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"For the Animals" tests the physical, environmental and social boundaries between nature and culture by creating a hybrid installation of land and sound art. The project focuses on various species that are native to the Sonoran Desert such as the endangered jaguar and the Mexican grey wolf. These animals will be most affected by the newly proposed border wall between Mexico and the U.S., by restricting their ability to navigate the Sonoran Desert as they have for hundreds of years. Candiani is collaborating with electronic musicians to create experimental musical scores that are intended as lullabies for the Sonoran creatures, attempting to create an ultrasonic dialogue with nature. The exhibition will include videos, ephemera and sculptural sound pieces which will translate the music for viewers through a visual language. "For the Animals" is a metaphor for the ongoing migration predicament at the U.S./Mexico border, especially with the recent influx of Central American women and youth fleeing violence and poverty. Through the shared experience of sound — between animals and humans, the project aims to bring larger ideas of migration into a lived reality, thereby humanizing the migration crisis.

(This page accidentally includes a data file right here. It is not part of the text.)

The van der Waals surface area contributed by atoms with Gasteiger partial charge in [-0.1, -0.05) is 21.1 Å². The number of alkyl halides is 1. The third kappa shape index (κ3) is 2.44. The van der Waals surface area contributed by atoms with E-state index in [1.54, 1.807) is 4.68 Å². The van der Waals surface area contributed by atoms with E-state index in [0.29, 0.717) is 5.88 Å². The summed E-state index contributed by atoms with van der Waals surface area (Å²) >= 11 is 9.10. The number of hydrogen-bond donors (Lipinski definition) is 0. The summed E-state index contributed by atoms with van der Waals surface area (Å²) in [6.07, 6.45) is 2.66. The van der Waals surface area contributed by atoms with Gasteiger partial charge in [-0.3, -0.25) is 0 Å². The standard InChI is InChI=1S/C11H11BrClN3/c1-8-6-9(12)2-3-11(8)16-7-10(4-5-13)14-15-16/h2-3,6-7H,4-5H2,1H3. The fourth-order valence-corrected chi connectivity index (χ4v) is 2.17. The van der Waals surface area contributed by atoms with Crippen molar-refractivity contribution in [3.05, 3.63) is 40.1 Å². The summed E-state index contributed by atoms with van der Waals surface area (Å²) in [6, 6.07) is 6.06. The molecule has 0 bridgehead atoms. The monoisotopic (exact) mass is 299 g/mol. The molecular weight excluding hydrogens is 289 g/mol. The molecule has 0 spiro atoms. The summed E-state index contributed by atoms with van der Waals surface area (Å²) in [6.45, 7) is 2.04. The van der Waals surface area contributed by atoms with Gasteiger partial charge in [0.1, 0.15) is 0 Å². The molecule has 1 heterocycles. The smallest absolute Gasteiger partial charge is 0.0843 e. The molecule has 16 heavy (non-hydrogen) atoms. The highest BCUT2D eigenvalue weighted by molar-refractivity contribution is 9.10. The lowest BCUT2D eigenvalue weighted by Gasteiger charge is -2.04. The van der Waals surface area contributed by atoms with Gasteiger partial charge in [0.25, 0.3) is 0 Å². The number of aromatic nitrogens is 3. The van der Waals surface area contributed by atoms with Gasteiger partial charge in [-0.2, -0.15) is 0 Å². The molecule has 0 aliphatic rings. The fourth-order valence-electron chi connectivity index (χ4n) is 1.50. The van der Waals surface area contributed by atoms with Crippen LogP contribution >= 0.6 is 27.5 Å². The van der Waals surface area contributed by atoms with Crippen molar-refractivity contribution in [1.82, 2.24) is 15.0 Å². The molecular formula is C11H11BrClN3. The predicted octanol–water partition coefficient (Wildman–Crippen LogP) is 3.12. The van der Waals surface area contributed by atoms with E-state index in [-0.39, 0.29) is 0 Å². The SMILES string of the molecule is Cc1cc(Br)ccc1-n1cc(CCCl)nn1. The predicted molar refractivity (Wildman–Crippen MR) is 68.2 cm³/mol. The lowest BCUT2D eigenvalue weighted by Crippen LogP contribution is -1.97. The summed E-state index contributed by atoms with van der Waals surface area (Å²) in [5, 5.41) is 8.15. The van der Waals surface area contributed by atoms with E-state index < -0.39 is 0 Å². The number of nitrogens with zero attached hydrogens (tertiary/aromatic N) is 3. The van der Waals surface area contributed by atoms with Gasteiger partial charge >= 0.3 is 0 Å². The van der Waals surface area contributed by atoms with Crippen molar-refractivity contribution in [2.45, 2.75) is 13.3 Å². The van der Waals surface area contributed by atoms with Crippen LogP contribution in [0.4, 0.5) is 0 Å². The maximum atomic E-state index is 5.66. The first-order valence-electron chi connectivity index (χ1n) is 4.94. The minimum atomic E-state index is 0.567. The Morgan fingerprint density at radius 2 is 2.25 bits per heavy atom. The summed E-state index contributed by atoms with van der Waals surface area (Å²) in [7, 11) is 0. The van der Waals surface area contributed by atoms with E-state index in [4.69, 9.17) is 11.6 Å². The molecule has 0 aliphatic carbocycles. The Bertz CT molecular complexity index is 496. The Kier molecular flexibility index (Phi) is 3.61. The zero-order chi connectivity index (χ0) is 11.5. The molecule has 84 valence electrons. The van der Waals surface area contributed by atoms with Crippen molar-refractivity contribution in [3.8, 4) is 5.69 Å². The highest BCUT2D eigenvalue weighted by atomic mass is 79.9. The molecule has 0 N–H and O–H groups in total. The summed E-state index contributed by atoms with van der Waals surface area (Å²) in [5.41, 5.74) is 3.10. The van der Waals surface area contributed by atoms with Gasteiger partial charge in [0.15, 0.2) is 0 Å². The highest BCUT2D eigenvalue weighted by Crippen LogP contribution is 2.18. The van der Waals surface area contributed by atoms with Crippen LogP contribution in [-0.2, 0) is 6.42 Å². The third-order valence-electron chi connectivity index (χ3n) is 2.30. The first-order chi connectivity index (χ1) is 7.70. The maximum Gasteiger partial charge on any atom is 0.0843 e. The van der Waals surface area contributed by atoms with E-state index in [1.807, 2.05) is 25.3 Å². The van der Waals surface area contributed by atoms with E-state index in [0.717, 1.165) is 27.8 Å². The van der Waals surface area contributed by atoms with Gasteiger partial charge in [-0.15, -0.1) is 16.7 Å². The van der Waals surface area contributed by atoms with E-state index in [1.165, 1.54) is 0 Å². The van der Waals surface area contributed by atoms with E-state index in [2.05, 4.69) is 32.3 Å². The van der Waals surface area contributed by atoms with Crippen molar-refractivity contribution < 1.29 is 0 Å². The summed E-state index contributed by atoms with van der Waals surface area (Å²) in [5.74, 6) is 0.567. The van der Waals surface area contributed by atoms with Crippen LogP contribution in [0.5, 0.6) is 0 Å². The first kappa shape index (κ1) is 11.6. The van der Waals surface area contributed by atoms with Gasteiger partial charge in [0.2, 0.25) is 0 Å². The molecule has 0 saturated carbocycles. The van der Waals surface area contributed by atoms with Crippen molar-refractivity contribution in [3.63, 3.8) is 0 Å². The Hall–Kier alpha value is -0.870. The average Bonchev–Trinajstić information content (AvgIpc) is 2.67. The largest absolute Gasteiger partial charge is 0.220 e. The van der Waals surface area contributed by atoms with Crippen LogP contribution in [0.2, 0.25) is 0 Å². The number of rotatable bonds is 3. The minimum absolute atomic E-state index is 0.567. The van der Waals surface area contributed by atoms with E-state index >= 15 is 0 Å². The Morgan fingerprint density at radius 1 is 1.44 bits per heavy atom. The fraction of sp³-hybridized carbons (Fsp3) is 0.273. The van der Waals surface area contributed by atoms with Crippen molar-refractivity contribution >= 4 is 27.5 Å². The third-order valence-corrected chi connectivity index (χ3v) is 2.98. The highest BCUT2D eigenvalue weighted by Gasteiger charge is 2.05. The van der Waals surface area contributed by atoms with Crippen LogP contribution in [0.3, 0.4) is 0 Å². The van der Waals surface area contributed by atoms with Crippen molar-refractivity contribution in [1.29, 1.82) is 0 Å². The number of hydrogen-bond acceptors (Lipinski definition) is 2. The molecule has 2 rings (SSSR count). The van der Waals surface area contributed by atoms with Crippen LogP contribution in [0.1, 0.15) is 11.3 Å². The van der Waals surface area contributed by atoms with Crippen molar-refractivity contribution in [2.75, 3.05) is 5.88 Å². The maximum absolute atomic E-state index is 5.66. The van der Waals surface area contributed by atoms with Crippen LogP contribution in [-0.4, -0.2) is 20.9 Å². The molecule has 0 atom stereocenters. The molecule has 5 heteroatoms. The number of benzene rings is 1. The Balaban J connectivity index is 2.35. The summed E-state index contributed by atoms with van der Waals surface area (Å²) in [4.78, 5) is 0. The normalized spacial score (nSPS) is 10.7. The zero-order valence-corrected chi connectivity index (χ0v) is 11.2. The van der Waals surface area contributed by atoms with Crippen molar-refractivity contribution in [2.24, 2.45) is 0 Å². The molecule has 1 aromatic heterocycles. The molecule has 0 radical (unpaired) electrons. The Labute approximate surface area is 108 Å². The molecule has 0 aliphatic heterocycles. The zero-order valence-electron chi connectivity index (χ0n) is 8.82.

About the artist:
Tania Candiani represented Mexico in the 56th Venice Biennale. She is interested in experiments with sound, sculpture and computer science and is among the most highly respected artists in Mexico. Candiani’s work has been included in group exhibitions around the world, including the National Museum of Fine Arts, Taiwan; Museum Boijmans Van Beuningen, Netherlands; XI Cairo Biennial; Palace of Arts, Egypt; Laboratorio de Arte Alameda, Mexico. She is a recent Guggenheim Fellowship recipient and currently a Smithsonian fellow.
Image courtesy of Tania Candiani.